It has taken longer to get back to this than I had anticipated.
I tried applying some upward pressure on the sound board just under the bridge end with the heel of my hand since it was in an open space. I could change the phantom tone a little but it didn't help it any.
I have tried all of the suggestions listed so far but nothing has caused the tone to go away. I have made another video of the phantom sound, but it doesn't come out as strong in the video as it does in real life, this is the link https://youtu.be/OPhmuRAZQX4
Any new thoughts or suggestions would be appreciated.
Just went through the entire thread and listened to both videos....
First of all, this isn't even a question that can be asked until basic maintenance is done. It sounds horrible. This is due to:
1) Piano has severe design limitations.
2) 17 years old and probably hasn't had any real service -- either in new piano prep or in ongoing alignment, regulation, voicing, etc.
So, until those accumulated routine maintenance issues are taken care of, it will be difficult to locate anything else.
What I notice would be traceable to strings un-level (not mated to hammers) and grooved hammers that are hitting the strings with the sides of the grooves.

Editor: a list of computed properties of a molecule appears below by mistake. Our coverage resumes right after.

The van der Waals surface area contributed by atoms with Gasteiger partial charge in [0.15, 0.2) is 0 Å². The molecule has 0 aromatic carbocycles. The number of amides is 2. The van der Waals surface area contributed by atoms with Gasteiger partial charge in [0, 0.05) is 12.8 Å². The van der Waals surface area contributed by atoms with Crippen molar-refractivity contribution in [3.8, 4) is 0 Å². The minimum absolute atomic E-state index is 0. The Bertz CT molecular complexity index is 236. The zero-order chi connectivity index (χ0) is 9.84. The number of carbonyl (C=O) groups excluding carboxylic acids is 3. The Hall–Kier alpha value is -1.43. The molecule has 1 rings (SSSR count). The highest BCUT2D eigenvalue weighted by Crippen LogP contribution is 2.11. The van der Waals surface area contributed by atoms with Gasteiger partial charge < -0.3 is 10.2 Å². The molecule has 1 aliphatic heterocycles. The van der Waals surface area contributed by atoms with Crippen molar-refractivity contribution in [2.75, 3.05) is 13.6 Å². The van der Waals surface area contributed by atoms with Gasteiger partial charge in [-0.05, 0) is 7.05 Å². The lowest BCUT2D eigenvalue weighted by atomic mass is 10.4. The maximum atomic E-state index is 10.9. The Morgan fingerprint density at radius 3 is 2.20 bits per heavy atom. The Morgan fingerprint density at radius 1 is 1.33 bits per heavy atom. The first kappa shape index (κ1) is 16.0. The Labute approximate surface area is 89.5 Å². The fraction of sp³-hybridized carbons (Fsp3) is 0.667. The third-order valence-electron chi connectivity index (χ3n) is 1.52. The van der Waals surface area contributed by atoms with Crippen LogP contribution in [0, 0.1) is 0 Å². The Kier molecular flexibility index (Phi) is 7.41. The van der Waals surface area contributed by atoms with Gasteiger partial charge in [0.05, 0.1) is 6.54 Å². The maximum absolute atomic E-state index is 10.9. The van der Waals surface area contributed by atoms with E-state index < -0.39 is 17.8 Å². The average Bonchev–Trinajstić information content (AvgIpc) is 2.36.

Once that is dealt with, then you could experiment/search for such things as...
--adding mass to the end of the long bridge
--looking for glue failure of some point of soundboard to rim joint
--crazily enough, I have encountered bass bridge aprons on the cheap Yamaha grands that have the grain of the apron running parallel to the length of the bridge. A split can open up in the apron right near the bridge body that is hard to see (especially under the accumulated dust and gunk) unless you look VERY carefully with good light for that possibility. The fact that the tonal weirdness is growing would be a clue that maybe such a split is opening up further.
Minor nitpick. Terms like G3 or C4 refer to pitches according to tuning aids. Actual notes are properly named as C-28 or E-44, etc.
Hope you get to the bottom of this.